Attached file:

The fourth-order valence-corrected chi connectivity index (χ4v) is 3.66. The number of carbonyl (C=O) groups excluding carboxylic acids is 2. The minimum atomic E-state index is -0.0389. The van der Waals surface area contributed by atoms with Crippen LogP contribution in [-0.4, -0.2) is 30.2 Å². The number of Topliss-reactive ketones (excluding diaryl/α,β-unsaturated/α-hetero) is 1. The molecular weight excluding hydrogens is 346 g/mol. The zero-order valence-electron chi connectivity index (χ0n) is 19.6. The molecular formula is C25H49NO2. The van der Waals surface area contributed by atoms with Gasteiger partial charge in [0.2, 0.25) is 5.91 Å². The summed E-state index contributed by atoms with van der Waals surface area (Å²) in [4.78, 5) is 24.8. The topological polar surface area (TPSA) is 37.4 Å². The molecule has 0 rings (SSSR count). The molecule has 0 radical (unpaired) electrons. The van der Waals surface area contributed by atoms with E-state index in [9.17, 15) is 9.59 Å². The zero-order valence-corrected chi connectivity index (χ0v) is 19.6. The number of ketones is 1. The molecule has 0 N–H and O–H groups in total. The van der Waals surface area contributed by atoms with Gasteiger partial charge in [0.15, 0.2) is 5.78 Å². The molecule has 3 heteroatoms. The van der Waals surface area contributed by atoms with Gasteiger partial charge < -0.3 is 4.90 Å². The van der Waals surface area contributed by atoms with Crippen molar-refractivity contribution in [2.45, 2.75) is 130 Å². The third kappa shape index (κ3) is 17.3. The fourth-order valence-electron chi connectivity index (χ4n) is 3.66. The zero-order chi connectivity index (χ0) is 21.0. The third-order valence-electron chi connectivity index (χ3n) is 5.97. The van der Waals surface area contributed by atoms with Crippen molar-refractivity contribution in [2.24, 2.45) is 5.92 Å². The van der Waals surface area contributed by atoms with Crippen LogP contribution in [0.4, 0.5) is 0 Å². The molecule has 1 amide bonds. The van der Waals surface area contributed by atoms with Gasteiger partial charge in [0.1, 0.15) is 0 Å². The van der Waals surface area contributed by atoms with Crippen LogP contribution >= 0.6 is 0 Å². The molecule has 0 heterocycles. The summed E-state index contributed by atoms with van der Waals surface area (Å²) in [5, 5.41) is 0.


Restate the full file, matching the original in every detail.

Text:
The fourth-order valence-corrected chi connectivity index (χ4v) is 3.66. The number of carbonyl (C=O) groups excluding carboxylic acids is 2. The minimum atomic E-state index is -0.0389. The van der Waals surface area contributed by atoms with Crippen LogP contribution in [-0.4, -0.2) is 30.2 Å². The number of Topliss-reactive ketones (excluding diaryl/α,β-unsaturated/α-hetero) is 1. The molecular weight excluding hydrogens is 346 g/mol. The zero-order valence-electron chi connectivity index (χ0n) is 19.6. The molecular formula is C25H49NO2. The van der Waals surface area contributed by atoms with Gasteiger partial charge in [0.2, 0.25) is 5.91 Å². The summed E-state index contributed by atoms with van der Waals surface area (Å²) in [4.78, 5) is 24.8. The topological polar surface area (TPSA) is 37.4 Å². The molecule has 0 rings (SSSR count). The molecule has 0 radical (unpaired) electrons. The van der Waals surface area contributed by atoms with E-state index in [9.17, 15) is 9.59 Å². The zero-order valence-corrected chi connectivity index (χ0v) is 19.6. The number of ketones is 1. The molecule has 0 N–H and O–H groups in total. The van der Waals surface area contributed by atoms with Gasteiger partial charge in [0.15, 0.2) is 5.78 Å². The molecule has 3 heteroatoms. The van der Waals surface area contributed by atoms with Gasteiger partial charge < -0.3 is 4.90 Å². The van der Waals surface area contributed by atoms with Crippen molar-refractivity contribution in [2.45, 2.75) is 130 Å². The third kappa shape index (κ3) is 17.3. The fourth-order valence-electron chi connectivity index (χ4n) is 3.66. The zero-order chi connectivity index (χ0) is 21.0. The third-order valence-electron chi connectivity index (χ3n) is 5.97. The van der Waals surface area contributed by atoms with Crippen molar-refractivity contribution in [2.24, 2.45) is 5.92 Å². The van der Waals surface area contributed by atoms with Crippen LogP contribution in [0.4, 0.5) is 0 Å². The molecule has 1 amide bonds. The van der Waals surface area contributed by atoms with Gasteiger partial charge in [0.1, 0.15) is 0 Å². The van der Waals surface area contributed by atoms with Crippen LogP contribution >= 0.6 is 0 Å². The molecule has 0 heterocycles. The summed E-state index contributed by atoms with van der Waals surface area (Å²) in [5, 5.41) is 0.